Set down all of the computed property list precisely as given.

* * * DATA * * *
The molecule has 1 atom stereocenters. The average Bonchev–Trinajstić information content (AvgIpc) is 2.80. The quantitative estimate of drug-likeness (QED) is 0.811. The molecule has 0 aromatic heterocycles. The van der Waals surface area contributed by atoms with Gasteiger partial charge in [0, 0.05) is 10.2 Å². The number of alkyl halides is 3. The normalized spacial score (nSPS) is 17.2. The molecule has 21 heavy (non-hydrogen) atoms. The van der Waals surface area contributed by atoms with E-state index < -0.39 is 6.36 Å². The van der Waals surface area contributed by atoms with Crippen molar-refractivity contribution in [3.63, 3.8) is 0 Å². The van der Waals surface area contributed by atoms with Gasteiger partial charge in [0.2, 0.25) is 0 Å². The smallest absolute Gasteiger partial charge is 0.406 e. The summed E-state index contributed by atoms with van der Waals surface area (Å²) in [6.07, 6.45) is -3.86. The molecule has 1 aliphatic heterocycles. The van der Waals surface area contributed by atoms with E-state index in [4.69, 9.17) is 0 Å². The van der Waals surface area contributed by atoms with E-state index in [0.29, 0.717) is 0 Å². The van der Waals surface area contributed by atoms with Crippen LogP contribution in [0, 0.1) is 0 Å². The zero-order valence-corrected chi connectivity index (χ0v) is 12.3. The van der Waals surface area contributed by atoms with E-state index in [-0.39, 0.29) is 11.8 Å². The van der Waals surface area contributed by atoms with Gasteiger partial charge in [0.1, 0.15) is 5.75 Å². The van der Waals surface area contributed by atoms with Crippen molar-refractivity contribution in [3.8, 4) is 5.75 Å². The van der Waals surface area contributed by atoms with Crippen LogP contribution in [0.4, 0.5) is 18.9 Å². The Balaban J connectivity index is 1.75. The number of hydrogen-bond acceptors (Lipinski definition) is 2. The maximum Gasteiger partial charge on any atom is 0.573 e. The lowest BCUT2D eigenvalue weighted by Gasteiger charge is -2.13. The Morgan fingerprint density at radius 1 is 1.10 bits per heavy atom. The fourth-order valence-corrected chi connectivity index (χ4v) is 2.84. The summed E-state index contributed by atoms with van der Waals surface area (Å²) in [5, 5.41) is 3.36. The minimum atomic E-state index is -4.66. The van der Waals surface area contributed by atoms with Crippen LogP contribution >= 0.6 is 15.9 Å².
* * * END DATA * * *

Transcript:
The molecule has 1 atom stereocenters. The average Bonchev–Trinajstić information content (AvgIpc) is 2.80. The quantitative estimate of drug-likeness (QED) is 0.811. The molecule has 0 aromatic heterocycles. The van der Waals surface area contributed by atoms with Gasteiger partial charge in [0, 0.05) is 10.2 Å². The number of alkyl halides is 3. The normalized spacial score (nSPS) is 17.2. The molecule has 21 heavy (non-hydrogen) atoms. The van der Waals surface area contributed by atoms with E-state index < -0.39 is 6.36 Å². The van der Waals surface area contributed by atoms with Crippen molar-refractivity contribution in [3.63, 3.8) is 0 Å². The van der Waals surface area contributed by atoms with Gasteiger partial charge in [0.2, 0.25) is 0 Å². The smallest absolute Gasteiger partial charge is 0.406 e. The summed E-state index contributed by atoms with van der Waals surface area (Å²) in [6.07, 6.45) is -3.86. The molecule has 1 aliphatic heterocycles. The van der Waals surface area contributed by atoms with E-state index in [4.69, 9.17) is 0 Å². The van der Waals surface area contributed by atoms with E-state index in [0.29, 0.717) is 0 Å². The van der Waals surface area contributed by atoms with Crippen LogP contribution in [0, 0.1) is 0 Å². The zero-order valence-corrected chi connectivity index (χ0v) is 12.3. The van der Waals surface area contributed by atoms with E-state index in [-0.39, 0.29) is 11.8 Å². The van der Waals surface area contributed by atoms with Gasteiger partial charge in [0.1, 0.15) is 5.75 Å². The van der Waals surface area contributed by atoms with Crippen molar-refractivity contribution in [3.8, 4) is 5.75 Å². The van der Waals surface area contributed by atoms with Crippen LogP contribution in [0.4, 0.5) is 18.9 Å². The Balaban J connectivity index is 1.75. The number of hydrogen-bond acceptors (Lipinski definition) is 2. The maximum Gasteiger partial charge on any atom is 0.573 e. The lowest BCUT2D eigenvalue weighted by Gasteiger charge is -2.13. The Morgan fingerprint density at radius 1 is 1.10 bits per heavy atom. The fourth-order valence-corrected chi connectivity index (χ4v) is 2.84. The summed E-state index contributed by atoms with van der Waals surface area (Å²) in [5, 5.41) is 3.36. The minimum atomic E-state index is -4.66. The van der Waals surface area contributed by atoms with Crippen LogP contribution >= 0.6 is 15.9 Å².